I’ve done some more playing with watercolours and clingwrap. Quite a lot of playing actually; it’s addictive. I don’t even remember if the panel above was painted initially with brusho powders or pan watercolours or both. I do know I started with a large piece of cold pressed watercolour paper taped to a glass mat. I wet the panel then added the paint and let it move around and blend a little before I placed the cling wrap on top. I did remember to take a photo of the panel after it had dried and I’d removed the cling wrap. The card above which looks a bit like some hydrangea flowers was painted on the bottom right corner below.
The butterfly card below was made from the top left corner of the large panel and the flower card was made from the top right corner. I did work on the bottom left corner but didn’t end up liking what I’d made.
For the butterfly card I used a stamp from Darkroom Door ‘wings’ set and stamped it on the panel in blueprint sketch distress ink. After stamping I blended the ink plus some pearlescent paint from a finetec palette to fill the butterfly’s wings. It’s not obvious in the photo but the wings shimmer.
Once the butterfly was dry I did some water stamping using a fern stamp from the DD ‘leaves ‘ set.
The flowers are from the DD ‘tall flowers’ set and were stamped in festive berries, mowed lawn and wild honey distress inks. I also added gold paint to the flower centre. You can see some more water stamped ferns and some second generation stamping with the flowers also. The little circles on all three cards were made just by adding some droplets of water, letting them sit on the panel then dabbing them up with a paper towel.
The card above with the purple flowers doesn’t feature any stamping, the patterns made by the cling wrap made me think of a hydrangea flower head so I painted a bunch of little flowers using a purple watercolour pencil to draw centres then a paintbrush and water to blend the pencil into petals. While the petals were still wet I used the pencil again to add some darker areas in the centres.
The red shape on the left hand side looked a bit like a flower so again I used a watercolour pencil to add a bit more colour and followed the lines left by the cling wrap.
Whether painting or stamping over the panel, I love the patterns and play of light and dark in the background; I think it creates atmosphere. Have I finished with this technique now I hear you ask? No, definitely not. Have you tried it?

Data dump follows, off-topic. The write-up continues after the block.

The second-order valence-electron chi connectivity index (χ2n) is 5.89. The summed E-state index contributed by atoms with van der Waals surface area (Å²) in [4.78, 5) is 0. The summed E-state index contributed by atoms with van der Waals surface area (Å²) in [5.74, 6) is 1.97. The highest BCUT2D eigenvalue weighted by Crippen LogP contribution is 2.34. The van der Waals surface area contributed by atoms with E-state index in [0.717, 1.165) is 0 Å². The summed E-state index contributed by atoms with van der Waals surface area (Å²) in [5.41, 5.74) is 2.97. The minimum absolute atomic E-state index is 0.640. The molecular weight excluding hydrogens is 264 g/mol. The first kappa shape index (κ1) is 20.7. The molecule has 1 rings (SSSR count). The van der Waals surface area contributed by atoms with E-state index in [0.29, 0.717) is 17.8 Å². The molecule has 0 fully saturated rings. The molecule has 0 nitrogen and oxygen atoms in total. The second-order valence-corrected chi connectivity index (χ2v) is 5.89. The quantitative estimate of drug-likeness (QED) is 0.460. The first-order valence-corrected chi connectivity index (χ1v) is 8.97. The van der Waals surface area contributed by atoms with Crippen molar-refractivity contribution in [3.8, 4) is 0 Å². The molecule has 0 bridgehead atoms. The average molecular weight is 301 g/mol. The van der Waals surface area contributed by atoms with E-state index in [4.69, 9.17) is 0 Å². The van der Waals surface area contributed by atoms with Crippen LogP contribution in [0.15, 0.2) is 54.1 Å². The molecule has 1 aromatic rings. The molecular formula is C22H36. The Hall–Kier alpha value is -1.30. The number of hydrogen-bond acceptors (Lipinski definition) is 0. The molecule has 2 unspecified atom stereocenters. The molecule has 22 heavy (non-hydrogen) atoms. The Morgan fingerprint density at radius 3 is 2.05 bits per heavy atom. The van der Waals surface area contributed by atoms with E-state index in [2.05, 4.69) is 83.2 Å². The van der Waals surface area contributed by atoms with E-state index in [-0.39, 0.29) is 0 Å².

The new Darkroom Door global postmarks set features on today’s cards, and if you look closely you can see I chose several Australian postmarks but there are different shapes and sizes from all over the world. It is a very cool set and once again these cards have made me want to create an art journal page.
I’ve had my gel press out after quite a break and I’m hooked again. In any one session I always end up with some duds and some winners but the more I print, the more I like what I;m printing. One of the lessons I learnt in my latest session was the beauty of restricting my paint colours. You would think I would know that by now considering how often I restrict myself to a limited palette when watercolouring.
The prints I turned into today’s cards were made with a turquoise, dark blue, gold, beige and purple palette. The first card was just beige, gold, turquoise and a bit of dark blue left on the gel press from the previous print. To create patterns in the print I used Darkroom Door stencils and stamps.
I won’t go into my gel printing process because there are videos aplenty that will show you. I brayered acrylic paints onto the press and used the new ‘brick wall’ stencil along with the diamonds and starry night stencils. I also pressed the mesh background stamp and the wavy line postmark stamp into the paint before pulling a print.
After pulling the prints I used black archival and black versafine clair inks to stamp the flowers, sentiments and dragonfly. I stamped several of the global postmark stamps in mermaid lagoon archival ink and tiny numbers from the new ‘number medley’ set lightly in black.